Winter Tips and Flies for the Snake River

IMG_1208 Winter fly fishing can be intimidating for multiple reasons. The weather, gear freezing up, picky fish, and what bugs to use. We have fine tuned a line up of flies and tricks on how to stick fish and stay warm on our local waters this frigid time of year. Fly Selection:

Top 5 Nymphs

  • Christmas Nymph: Size 14 & 16 in black and red (video coming to our YouTube channel )
  • Gristle Bug: size 14-20 in red and olive (video coming to our YouTube channel )
  • Frenchies: Size 14-18
  • Electric Caddis: size 12-16
  • Surveyor: Size 14-18
These bugs have found a home in the SRF fly box because they are easy to tie and flat out deadly. When the temps drop the fish get sluggish and don't want to exert a ton of energy while feeding. Adding these smaller techy type bugs to your arsenal will up your success while targeting trout in super cold temps.

Top 5 Streamers

  • Snake River Bugger: Size 6 -10 in white, tan, and black. (video on YouTube)
  • Bunny Leeches: Size 8-12 in black and olive.
  • Straggle String Leech: Size 10-14 in blacks and browns (video coming to our YouTube channel )
  • Hot Head Burnt Toast Balanced Leech: Size 8-12 ( video on YouTube and available for purchase)
  • Blue Pill: Size 8-10 (video on YouTube and available for purchase)
Softer smaller streamers swung slow through the deeper runs and frog water in the warmer times of day can be super effective. When the temps rise and the fish get a touch more active the bigger flies are more attractive due to the amount of calories they are able to take in with one bite. We generally see some bigger fish hooked up while fishing these flies in the slow moving water. OLYMPUS DIGITAL CAMERA

Keep you hands warm

One of the biggest struggles of fishing in the winter is keeping your paws warm. The wind seems to always blow down here and when your hands get wet your in for some numb fingers. I'm sure you have tried tying knots and playing fish with these circumstances and nobody likes wearing big gloves while fishing. So we have found that a thin pair of cloth gloves with a set of thin latex gloves over top help keep your hands dry and still give you the dexterity you need to preform. They defiantly don't keep you super warm but keeping the wind and water off your hands is huge. The latex also does not remove the slim coating on the fish you catch. If you don't like gloves carrying a hand towel is a solid option. Every time your hands get wet give them a dry off and your good to go.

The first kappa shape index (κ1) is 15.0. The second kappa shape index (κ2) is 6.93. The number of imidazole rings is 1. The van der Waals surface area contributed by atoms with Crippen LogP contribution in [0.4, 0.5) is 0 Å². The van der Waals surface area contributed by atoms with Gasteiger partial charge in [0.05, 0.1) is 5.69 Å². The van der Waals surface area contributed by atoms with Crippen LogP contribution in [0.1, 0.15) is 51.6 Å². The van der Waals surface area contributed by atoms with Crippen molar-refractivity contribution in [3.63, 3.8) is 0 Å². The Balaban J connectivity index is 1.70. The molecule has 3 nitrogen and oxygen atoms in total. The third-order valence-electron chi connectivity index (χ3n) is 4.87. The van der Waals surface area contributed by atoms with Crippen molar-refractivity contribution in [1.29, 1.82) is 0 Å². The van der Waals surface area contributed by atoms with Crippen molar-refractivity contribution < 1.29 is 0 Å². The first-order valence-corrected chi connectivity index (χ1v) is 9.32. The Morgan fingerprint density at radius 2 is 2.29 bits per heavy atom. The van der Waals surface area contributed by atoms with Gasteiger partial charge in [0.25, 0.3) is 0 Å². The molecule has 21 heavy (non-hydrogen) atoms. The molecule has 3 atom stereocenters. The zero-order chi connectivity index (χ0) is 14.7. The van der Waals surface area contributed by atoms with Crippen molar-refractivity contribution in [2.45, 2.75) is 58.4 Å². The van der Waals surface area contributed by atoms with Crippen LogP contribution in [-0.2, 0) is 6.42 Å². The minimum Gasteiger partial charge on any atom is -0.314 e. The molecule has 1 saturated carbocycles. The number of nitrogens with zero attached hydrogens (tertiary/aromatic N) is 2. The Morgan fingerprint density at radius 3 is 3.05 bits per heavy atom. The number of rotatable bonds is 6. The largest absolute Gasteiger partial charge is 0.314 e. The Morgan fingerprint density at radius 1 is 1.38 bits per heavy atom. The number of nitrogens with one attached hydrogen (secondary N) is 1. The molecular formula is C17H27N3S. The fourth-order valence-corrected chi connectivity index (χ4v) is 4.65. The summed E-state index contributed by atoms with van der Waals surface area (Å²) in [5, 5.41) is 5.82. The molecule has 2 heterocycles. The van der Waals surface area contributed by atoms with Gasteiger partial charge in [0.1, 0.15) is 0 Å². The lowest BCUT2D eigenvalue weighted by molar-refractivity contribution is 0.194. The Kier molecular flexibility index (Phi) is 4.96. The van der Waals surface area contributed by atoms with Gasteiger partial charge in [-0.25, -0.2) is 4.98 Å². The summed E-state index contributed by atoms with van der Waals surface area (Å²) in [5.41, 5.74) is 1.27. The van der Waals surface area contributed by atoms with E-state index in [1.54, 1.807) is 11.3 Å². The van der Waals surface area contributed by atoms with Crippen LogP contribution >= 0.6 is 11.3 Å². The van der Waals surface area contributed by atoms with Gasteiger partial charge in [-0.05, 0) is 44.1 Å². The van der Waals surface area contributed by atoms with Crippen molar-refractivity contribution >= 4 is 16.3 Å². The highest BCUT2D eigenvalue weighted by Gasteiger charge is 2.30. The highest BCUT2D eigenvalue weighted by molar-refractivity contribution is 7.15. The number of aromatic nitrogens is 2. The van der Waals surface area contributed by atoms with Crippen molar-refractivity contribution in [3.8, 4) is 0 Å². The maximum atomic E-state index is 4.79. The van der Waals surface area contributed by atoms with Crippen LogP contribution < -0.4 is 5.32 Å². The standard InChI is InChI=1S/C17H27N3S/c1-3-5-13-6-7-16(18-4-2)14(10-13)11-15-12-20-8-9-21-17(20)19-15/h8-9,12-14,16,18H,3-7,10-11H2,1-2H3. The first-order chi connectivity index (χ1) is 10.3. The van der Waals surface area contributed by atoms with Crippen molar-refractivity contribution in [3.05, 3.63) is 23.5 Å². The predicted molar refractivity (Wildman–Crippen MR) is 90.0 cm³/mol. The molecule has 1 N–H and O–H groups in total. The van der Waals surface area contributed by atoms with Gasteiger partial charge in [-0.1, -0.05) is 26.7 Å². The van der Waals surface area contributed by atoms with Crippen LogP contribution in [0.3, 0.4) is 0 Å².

Water to look For

When your out and about make sure to be looking for the slower moving water. Deep runs and still water type sections. Most fish will seek refuge in the slow section so they don't have to use as much energy. Any of these types of water that have a run above are perfect because the food is being funneled town the tube right into the feed zone. We hope these tips help your next outing on the river and if you want more up to date information give us a ring at (208) 904-3900 or shoot us an email at Best fishes and happy holidays from the SRF crew!

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